Developing, writing, configuring and posting content on a consistent basis is one of the most challenging things to do related to inbound marketing. Blogs and other forms of written content marketing are only successful if you make good stuff on a regular basis and spread it evenly over time. If you have ever tried to do this, though, you may have realized that it is much easier said than done. The most common issue is running out of stuff to write about (or at least developing that perception). Other common hurdles include organizing your content, planning it, researching it and finding the time to write it.
This is the Content Authority, and if there is one thing we excel at (we do other things well, too), it’s content. We’d like to share some tips for developing a rock-solid editorial process for your blog- or article-marketing needs.
Whether you are working by yourself or with a team, brainstorming sessions are a good first step to an efficient process. During these sessions, you can generate ideas to write about and make a list of them. As with any kind of brainstorming, in this phase anything goes. No suggestion is too simple or outside the realm of possibility. The idea is to get a lot of ideas to explore further.
Categorize your ideas loosely based on the goals for your blog. In this phase, do not worry about when things will get posted, who will write them, how long they need to be or any of those factors. Naturally, you want ideas that will be received well by your target market, but other than that, don’t stress about the details yet.
The frequency of brainstorming will be determined by how many ideas you are able to generate. For instance, if this is your first session, think of as many ideas as you can based on how often you will be posting content.
If you don’t have an editorial calendar, make one. This is simply a document that allows you to plan what content will be posted when. It can be as simple as a spreadsheet with the days of the week. Organize your content based on themes, who is writing it and other elements of the post (i.e. keywords, title, category, etc.).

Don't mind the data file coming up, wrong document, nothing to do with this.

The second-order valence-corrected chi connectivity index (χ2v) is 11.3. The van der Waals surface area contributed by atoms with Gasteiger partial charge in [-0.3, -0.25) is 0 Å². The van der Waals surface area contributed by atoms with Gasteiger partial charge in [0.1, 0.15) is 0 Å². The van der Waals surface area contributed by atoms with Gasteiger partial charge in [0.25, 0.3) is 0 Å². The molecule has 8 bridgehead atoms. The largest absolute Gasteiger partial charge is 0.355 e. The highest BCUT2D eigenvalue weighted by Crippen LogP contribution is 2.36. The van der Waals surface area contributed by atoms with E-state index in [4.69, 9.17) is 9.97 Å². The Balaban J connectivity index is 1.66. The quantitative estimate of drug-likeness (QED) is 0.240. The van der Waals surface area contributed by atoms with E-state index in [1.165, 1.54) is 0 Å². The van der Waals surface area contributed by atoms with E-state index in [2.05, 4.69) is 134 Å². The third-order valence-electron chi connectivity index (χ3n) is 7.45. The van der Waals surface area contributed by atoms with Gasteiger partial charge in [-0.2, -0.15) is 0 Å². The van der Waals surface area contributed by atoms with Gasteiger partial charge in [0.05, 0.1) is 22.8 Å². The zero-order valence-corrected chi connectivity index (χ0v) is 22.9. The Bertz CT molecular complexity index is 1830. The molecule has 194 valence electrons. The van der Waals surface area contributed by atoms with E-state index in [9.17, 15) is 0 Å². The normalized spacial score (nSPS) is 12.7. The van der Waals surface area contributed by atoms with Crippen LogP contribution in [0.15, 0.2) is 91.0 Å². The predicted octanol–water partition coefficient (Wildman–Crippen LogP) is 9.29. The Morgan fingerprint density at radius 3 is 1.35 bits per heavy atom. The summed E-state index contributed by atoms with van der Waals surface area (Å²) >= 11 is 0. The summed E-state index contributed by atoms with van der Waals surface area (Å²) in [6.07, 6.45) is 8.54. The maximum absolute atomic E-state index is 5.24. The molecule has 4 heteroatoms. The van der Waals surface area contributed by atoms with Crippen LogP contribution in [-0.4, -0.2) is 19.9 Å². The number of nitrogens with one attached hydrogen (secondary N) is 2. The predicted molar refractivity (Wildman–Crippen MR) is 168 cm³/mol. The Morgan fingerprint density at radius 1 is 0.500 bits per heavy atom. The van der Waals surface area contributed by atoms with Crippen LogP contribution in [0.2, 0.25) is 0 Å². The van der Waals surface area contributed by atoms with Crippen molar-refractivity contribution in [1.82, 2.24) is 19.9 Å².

Take your ideas and further hone them to figure out who will be writing, what specifically they will cover, any keywords they will target, etc. Then plug in your content on your calendar for the days that they will be posted.
For blogging, if you are using a CMS, it is a huge help to schedule your posts when they are finished. Ideally you want to finish your posts several days in advance of them being posted so that while one week’s posts are going out, you can be working on the next week’s posts. CMS platforms like WordPress, Joomla and Drupal all have scheduling features built in.
Get Started Early with Your Editorial Process
Depending on what your industry is, you may have to be more or less proactive on gathering information. Some people blog about what they know or their own primary research, so they may not need a lot of lead time. Conversely, if you are doing interviews or have posts with a ton of research to be done, it’s wise to get started early on those. For posts that depend on outside sources beyond your control, it’s also a good idea to have backup content in case those posts fall through.
No matter how great a writer you are, you will make mistakes. If you are working alone, have someone you know who pays attention to detail read your posts before you put them online. If you are working with a team, designate someone the proofreader for others’ work or have people alternate. The basic idea is to get more than one set of eyeballs on the piece before it goes live.
If you have multiple people working on the same documents, it’s a pain to email back and forth. Not only is it time consuming and cumbersome, mistakes can be made when multiple documents are being sent via email.
Producing good content on a blog is a challenge, but even harder than that is staying organized and maintaining the machine for a long period of time. Many of the tools and concepts mentioned in this post can help ease that process and keep you on track.
What do you use in your editorial process? Have you found that it helps you stay on track with your content production? Let us know by dropping a line or commenting below.